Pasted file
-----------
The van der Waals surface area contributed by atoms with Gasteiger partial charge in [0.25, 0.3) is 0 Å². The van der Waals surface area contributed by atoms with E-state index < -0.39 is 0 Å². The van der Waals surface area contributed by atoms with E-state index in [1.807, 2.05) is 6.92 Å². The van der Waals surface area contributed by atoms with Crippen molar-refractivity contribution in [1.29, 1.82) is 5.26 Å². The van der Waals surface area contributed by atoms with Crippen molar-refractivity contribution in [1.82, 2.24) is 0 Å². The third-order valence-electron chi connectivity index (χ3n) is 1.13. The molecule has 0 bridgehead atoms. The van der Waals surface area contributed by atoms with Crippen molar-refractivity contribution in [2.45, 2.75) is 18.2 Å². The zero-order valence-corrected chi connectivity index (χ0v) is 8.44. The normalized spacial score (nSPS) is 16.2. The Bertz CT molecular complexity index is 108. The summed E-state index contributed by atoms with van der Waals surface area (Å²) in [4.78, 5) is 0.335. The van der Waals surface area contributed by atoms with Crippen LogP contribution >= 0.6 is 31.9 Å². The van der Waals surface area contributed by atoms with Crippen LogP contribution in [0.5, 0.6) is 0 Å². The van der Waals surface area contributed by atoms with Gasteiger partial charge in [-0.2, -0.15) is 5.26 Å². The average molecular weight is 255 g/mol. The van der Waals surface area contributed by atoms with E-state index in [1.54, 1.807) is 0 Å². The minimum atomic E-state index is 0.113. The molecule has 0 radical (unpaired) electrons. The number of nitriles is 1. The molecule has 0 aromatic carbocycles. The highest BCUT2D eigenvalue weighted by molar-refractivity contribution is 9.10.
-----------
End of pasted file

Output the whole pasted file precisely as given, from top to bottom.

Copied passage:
The van der Waals surface area contributed by atoms with Gasteiger partial charge in [0.25, 0.3) is 0 Å². The van der Waals surface area contributed by atoms with E-state index < -0.39 is 0 Å². The van der Waals surface area contributed by atoms with E-state index in [1.807, 2.05) is 6.92 Å². The van der Waals surface area contributed by atoms with Crippen molar-refractivity contribution in [1.29, 1.82) is 5.26 Å². The van der Waals surface area contributed by atoms with Crippen molar-refractivity contribution in [1.82, 2.24) is 0 Å². The third-order valence-electron chi connectivity index (χ3n) is 1.13. The molecule has 0 bridgehead atoms. The van der Waals surface area contributed by atoms with Crippen molar-refractivity contribution in [2.45, 2.75) is 18.2 Å². The zero-order valence-corrected chi connectivity index (χ0v) is 8.44. The normalized spacial score (nSPS) is 16.2. The Bertz CT molecular complexity index is 108. The summed E-state index contributed by atoms with van der Waals surface area (Å²) in [4.78, 5) is 0.335. The van der Waals surface area contributed by atoms with Crippen LogP contribution >= 0.6 is 31.9 Å². The van der Waals surface area contributed by atoms with Crippen LogP contribution in [0.5, 0.6) is 0 Å². The van der Waals surface area contributed by atoms with Gasteiger partial charge in [-0.2, -0.15) is 5.26 Å². The average molecular weight is 255 g/mol. The van der Waals surface area contributed by atoms with E-state index in [1.54, 1.807) is 0 Å². The minimum atomic E-state index is 0.113. The molecule has 0 radical (unpaired) electrons. The number of nitriles is 1. The molecule has 0 aromatic carbocycles. The highest BCUT2D eigenvalue weighted by molar-refractivity contribution is 9.10.